Currently, Sharia principles are not formally addressed by or included in Britain’s laws. However, a network of Sharia courts has grown up in Islamic communities to deal with disputes between Muslim families.
A few are officially recognised tribunals, operating under the Arbitration Act.
They have powers to set contracts between parties, mainly in commercial disputes, but also to deal with issues such as domestic violence, family disputes and inheritance battles.
But many more unofficial Sharia courts are also in operation.
Parliament has been told of a significant network of more informal Sharia tribunals and “councils”, often based in mosques, dealing with religious divorces and even child custody matters in line with religious teaching.
They offer “mediation” rather than adjudication, although some hearings are laid out like courts with religious scholars or legal experts sitting in a manner more akin to judges than counsellors.
One study estimated that there were now around 85 Sharia bodies operating in Britain. But the new Law Society guidance represents the first time that an official legal body has recognised the legitimacy of some Sharia principles.
It opens the way for non-Muslim lawyers in High Street firms to offer Sharia will drafting services. The document sets out crucial differences between Sharia inheritance laws and Western traditions.
It explains how, in Islamic custom, inheritances are divided among a set list of heirs determined by ties of kinship rather than named individuals. It acknowledges the possibility of people having multiple marriages.
“The male heirs in most cases receive double the amount inherited by a female heir of the same class,” the guidance says. “Non-Muslims may not inherit at all, and only Muslim marriages are recognised.
Similarly, a divorced spouse is no longer a Sharia heir, as the entitlement depends on a valid Muslim marriage existing at the date of death. This means you should amend or delete some standard will clauses.”
It advises lawyers to draft special exclusions from the Wills Act 1837, which allows gifts to pass to the children of an heir who has died, because this is not recognised in Islamic law.
Keith Porteous Wood, executive director of the National Secular Society, said: “This guidance marks a further stage in the British legal establishment’s undermining of democratically determined human rights-compliant law in favour of religious law from another era and another culture. British equality law is more comprehensive in scope and remedies than any elsewhere in the world. Instead of protecting it, The Law Society seems determined to sacrifice the progress made in the last 500 years.”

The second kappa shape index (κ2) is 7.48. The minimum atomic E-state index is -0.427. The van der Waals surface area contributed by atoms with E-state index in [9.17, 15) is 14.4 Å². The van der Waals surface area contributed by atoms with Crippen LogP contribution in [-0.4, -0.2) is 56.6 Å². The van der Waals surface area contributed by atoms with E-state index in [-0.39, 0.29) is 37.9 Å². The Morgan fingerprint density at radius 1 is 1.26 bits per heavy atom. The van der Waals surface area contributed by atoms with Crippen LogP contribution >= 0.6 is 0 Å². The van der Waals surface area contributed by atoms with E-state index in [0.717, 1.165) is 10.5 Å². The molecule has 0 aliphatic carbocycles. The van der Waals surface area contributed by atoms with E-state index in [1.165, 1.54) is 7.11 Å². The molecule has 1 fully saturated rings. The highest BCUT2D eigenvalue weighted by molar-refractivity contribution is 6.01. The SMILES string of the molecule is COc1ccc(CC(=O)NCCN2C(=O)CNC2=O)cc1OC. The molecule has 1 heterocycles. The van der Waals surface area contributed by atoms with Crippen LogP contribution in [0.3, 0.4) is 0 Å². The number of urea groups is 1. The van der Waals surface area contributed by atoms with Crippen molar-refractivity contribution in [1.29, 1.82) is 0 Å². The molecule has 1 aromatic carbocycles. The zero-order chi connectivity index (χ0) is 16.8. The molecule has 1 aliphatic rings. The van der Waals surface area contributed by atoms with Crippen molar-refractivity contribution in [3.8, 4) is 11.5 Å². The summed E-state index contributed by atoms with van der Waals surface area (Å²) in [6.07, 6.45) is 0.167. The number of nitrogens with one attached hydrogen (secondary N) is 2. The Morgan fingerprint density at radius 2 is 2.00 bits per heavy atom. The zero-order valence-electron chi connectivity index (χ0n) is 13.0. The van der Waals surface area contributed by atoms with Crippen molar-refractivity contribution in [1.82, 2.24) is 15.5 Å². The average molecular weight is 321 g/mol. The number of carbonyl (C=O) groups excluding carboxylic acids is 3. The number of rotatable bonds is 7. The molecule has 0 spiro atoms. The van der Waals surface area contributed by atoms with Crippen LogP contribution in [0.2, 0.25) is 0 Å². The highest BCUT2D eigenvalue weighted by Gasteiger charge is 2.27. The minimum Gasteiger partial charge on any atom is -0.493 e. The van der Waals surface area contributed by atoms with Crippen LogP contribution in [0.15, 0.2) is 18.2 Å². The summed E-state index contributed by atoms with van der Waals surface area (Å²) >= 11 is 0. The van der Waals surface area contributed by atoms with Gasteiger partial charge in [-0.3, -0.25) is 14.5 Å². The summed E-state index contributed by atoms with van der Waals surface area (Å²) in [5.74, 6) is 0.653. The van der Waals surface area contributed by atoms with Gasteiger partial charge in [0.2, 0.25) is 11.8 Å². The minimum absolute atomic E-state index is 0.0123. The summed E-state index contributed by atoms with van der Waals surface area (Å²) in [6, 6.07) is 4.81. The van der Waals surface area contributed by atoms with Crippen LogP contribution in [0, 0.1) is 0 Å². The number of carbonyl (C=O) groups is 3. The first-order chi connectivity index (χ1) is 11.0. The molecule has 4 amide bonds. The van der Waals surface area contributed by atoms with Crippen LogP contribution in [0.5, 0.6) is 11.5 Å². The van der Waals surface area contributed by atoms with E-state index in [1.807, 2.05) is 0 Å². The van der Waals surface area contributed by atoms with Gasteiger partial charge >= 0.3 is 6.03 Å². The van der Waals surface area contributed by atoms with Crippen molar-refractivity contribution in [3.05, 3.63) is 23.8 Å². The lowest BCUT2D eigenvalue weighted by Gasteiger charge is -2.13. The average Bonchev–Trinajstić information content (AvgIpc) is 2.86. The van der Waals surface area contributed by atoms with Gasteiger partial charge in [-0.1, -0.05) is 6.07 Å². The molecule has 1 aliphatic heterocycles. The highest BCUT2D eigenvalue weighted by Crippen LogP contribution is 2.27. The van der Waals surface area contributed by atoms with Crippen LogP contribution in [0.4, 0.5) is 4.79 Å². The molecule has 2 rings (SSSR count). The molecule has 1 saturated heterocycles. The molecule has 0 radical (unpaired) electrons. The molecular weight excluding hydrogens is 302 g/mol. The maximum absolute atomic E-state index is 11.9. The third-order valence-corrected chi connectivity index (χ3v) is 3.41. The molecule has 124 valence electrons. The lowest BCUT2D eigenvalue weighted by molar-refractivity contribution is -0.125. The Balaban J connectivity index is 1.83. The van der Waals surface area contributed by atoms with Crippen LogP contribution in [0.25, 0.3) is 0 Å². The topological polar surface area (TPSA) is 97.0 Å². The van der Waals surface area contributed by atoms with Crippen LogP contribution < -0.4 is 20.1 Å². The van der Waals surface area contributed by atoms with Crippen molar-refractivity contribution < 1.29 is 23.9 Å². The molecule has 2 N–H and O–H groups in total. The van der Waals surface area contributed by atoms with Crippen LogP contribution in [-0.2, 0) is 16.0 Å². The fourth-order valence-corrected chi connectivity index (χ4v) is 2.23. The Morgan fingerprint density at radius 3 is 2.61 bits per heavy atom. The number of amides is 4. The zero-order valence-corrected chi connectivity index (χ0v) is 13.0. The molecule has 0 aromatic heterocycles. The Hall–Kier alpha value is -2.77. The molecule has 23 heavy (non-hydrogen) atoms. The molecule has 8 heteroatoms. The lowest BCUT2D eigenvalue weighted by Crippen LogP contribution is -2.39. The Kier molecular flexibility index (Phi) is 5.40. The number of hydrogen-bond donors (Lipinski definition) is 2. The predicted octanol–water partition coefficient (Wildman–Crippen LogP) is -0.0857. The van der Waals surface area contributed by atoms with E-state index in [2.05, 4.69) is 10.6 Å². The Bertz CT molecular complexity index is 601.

Lady Cox said: “Everyone has freedom to make their own will and everyone has freedom to let those wills reflect their religious beliefs. But to have an organisation such as The Law Society seeming to promote or encourage a policy which is inherently gender discriminatory in a way which will have very serious implications for women and possibly for children is a matter of deep concern.”
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FOOTNOTE: Scots Law is different from English; I don’t know if this will apply here (Meenister)
In 2008, a metal detectorist found a copper Roman knife handle in a field in Syston, Lincolnshire. It wasn’t very large and sold for a mere £1,000 but is now the centrepiece of the Roman galleries in Lincolnshire Museum. It has already caused quite a stir. You only have to look at the handle to see why. In the straight-laced way of museums, it is being described as an “erotic scene”. In reality, it shows a naked woman straddling an aroused man while she holds onto another naked man clasping a severed head. I am sure we have all experienced parties like that. But this handle is particularly special as it is not just an erotic scene but may also cast light on what late Roman soldiers thought of their posting to Britain.
The largest figure on the handle wears a distinctive cap with a flat top rather like a pork-pie hat. From carvings and frescos in other parts of the Roman world, the headgear would suggest he is a Roman soldier from around the late 3rd or early 4th century. Such flat-topped caps were very popular and the fact the soldier is shown larger than the two other figures supports the identification. Moreover, the crudeness of its manufacture and the cheap metal used suggests the handle was not grand; this knife was for a common sort. It was likely a soldier’s knife and, fittingly, it’s owner took the starring role upon it.
The man holding the severed head is clearly a Celt. The Romans often portrayed Celts as headhunters and this man, completely naked, is living up to his stereotype. Unlike the soldier, this man is not aroused.